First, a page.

Here’s another of Diane Haithman’s TV showrunner interviews for Deadline:
It wasn’t love at first bite with showrunners Kevin Williamson, 45, and Julie Plec, 37, for a teen drama on The CW based on L.J. Smith’s popular book series. But Plec talked Williamson into reading the novels, and the pair became convinced they had a shot at reinventing the high school vampire even in the long shadow of Twilight. The frequent collaborators already had a pedigree in angst. Williamson had created the Scream movie franchise, and I Know What You Did Last Summer, and produced Halloween: H20. Plec had co-produced Scream 3, Wes Craven’s Cursed – written by Williamson — and The Breed, plus been a production consultant on Dawson’s Creek, which Williamson created for the WB. All that experience paid off: When The Vampire Diaries premiered on Sept. 10, 2009, it attracted one of the largest audiences of any series since The CW had launched back in 2006. The first season finale will air on May 13, and the show already has been renewed for a second season.
In this interview, Plec and Williamson explain their division of labor; the risks of riding the vampire trend; the relentless story demands of the hour drama’s six-act structure; and the differences between The Vampire Diaries and Glee:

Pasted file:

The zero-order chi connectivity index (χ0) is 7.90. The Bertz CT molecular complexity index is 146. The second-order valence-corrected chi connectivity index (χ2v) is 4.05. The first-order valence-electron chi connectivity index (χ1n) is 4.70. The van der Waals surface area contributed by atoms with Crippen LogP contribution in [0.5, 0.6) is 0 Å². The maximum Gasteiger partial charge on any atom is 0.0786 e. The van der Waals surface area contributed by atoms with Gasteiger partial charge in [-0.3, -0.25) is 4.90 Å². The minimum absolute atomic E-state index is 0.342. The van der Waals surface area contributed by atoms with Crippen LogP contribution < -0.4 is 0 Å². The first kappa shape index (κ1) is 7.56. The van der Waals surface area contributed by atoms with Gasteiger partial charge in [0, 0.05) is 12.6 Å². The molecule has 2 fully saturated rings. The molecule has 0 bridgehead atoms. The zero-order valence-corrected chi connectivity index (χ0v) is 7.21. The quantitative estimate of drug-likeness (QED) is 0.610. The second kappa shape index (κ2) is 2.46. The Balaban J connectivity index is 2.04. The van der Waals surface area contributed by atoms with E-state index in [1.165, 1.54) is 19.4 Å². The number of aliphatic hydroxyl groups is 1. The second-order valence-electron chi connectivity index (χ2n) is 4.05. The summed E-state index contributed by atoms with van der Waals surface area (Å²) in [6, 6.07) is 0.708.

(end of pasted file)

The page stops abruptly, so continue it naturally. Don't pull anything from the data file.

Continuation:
DH: Your goal is expanding your audience beyond teenage girls?
JP: In terms of the teenage girls in our audience, our job was just to not screw that up, because they were there to be had. But men and grownups and all, that has been a nice surprise hearing that people are tuning in who not only normally wouldn’t have, but it’s become a secret obsession for them.
KW: I also feel like we’re winning over some of those hardcore genre boys, who like their vampires mean. The ones who seem to have given it a chance seem to respond well to it. I’d just like to get more viewership in all the cult quadrants.
DH: Cult quadrants – there’s a phrase that is probably more on your mind than mine. The vampire legend has been around so long, it’s easy to forget that vampirism only recently has evolved into something glamorous and sexy.
KW: You know, the first time I remember vampires being glamorous was [the 1987 movie] The Lost Boys. I just remember how cool that was when I was a youngster, how much fun it was to see vampires be young and teenaged.
JP: Sleep all day, party all night, never grow old, and never die. It’s fun being a vampire.
DH: That’s what Peter Pan wanted — without the dietary restrictions. Why can’t the world get enough of vampires? They can certainly get enough of other supernatural legends, but there’s just something about vampires…
KW: I’m sure all good things must come to an end eventually, but hopefully that’ll be right around Episode 100 [the number of episodes required for a series to be sold into syndication]. Who knows how long it’s going to last?
JP: There’s that risk that you’re the thing that pushes it over to the backlash, the thing that makes everybody turn around and say: “You know, that’s enough.”